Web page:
1. Overview

The pace, scope and complexity of the changes caused by innovation, let alone the current societal and environmental changes afoot, are significantly affecting every facet of the economy and society. Indeed, innovation in the 21st century has led to the development of new products, services and business models that were unimaginable just a few years ago and keep evolving quickly. Prominent examples span a wide range of areas including digital technologies (e.g. artificial intelligence, Blockchain or the internet of things), biotechnologies (e.g. gene editing) and advanced materials (e.g. nanomaterials).

Changes derived from innovation have far-reaching consequences for the well-being and cohesion of society as a whole. Likewise, they impact our economy deeply through their effects on productivity, employment, skills, resource allocation, trade and the environment. As shown by the OECD Going Digital project and reflected in the associated policy framework, digitalisation in particular is leading to profound changes in the ways people interact, create, produce and consume (OECD, 2020[1]). Digitalisation has indeed created opportunities for promoting wider consumer choice, stronger competition, economic growth, freedom of expression, and brought people, firms and organisations closer across borders.

However, if insufficiently shaped by policy, digitalisation and transformative innovations more broadly can also entail high risks and potential adverse effects by inter alia disrupting labour markets, marginalising vulnerable populations, generating market power and increasing wealth concentration. Additional challenges relate to ethics, data privacy and ownership, digital security, potential bias and discrimination, minors’ protection and violent content, as well as the spread of misinformation and disinformation and their potential risks for democracy.

Through laws, regulations and other policy instruments, governments can have a major influence on the development of innovations, the realisation of their benefits for society, and the avoidance or limitation of associated risks. Regulatory quality is therefore a priority if key principles underpinning our way of life such as inclusiveness, resilience and sustainability are to be upheld in a context of high uncertainty and rapid change. Governments face several questions in this respect. How to enable innovation and accommodate technology-driven disruption while ensuring a sufficient level of regulatory protection for people and the public interest at large? How to reconcile the need for agile and flexible regulatory approaches with the need to provide stability and predictability for businesses? How to develop experimental regulatory approaches while continuing to ensure competitive markets and a level playing field? How to design, implement and enforce regulation effectively in the presence of innovations whose impact transcends administrative and jurisdictional boundaries? How can international regulatory co-operation support domestic regulatory approaches to phenomena that know no borders?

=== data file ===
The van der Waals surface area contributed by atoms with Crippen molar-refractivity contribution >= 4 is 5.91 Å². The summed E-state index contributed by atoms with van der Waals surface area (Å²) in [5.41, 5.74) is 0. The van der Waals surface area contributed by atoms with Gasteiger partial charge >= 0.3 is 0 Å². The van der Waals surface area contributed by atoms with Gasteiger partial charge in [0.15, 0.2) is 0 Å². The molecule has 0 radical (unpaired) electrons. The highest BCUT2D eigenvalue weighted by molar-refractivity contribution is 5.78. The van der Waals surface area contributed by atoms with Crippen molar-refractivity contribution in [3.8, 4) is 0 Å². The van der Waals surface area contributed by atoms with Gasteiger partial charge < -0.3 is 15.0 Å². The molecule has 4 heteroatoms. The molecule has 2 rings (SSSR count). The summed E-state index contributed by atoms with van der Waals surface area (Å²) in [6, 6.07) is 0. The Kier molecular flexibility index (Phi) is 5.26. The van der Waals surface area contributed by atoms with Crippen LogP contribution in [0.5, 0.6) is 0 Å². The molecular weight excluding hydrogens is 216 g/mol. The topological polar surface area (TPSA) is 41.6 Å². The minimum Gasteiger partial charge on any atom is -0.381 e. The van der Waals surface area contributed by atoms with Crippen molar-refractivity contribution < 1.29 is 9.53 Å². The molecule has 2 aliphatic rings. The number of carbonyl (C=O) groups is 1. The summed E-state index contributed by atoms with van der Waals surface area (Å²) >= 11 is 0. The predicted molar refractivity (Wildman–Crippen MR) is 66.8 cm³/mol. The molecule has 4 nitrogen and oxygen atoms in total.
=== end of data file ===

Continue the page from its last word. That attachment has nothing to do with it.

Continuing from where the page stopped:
It is clear that sweeping technological advancements are creating a sea change in today’s regulatory environment. The pace of development of today’s technological innovations and the scope of the transformations they induce is indeed unprecedented. At times, regulatory frameworks are not agile enough to accommodate the fast pace of innovation and, as a consequence, existing rules become outdated and no longer relevant. Lack of knowledge of how innovations will affect markets and societies can make it hard for governments to keep pace in a way that avoids reducing the potential benefits of innovation, while also protecting the legitimate interests of all stakeholders. As a result, fundamental issues stemming from the widespread adoption of innovations have so far been left unaddressed, undermining public trust in governments and institutions. Governments are therefore facing a significant challenge to try to keep pace with the realities of this new economy in a way that does not hinder economic growth but that at the same time protects citizens from its most egregious effects. Beyond this pacing problem, innovations challenge how governments regulate in fundamental and interrelated ways: by blurring the traditional definition of markets, challenging enforcement, and transcending administrative boundaries domestically and internationally.

In addition, most technological innovations pose definitional challenges to policy makers. Due to the complexity, the pace and the increasingly pervasive nature of innovation, terminology and definitions are difficult to establish. The lack of agreed technical definitions raises several questions, including:

  • The fact that government agencies and regulatory bodies may face an overlapping (hence confusing) range of concepts, potentially affecting the quality of their rule-making activities;

  • The difficulty of finding relevant metrics to capture the pace and extent of the technological transformation;

  • The fact that jurisdictions may come forward with different definitions, undermining the quality of regulatory co-operation.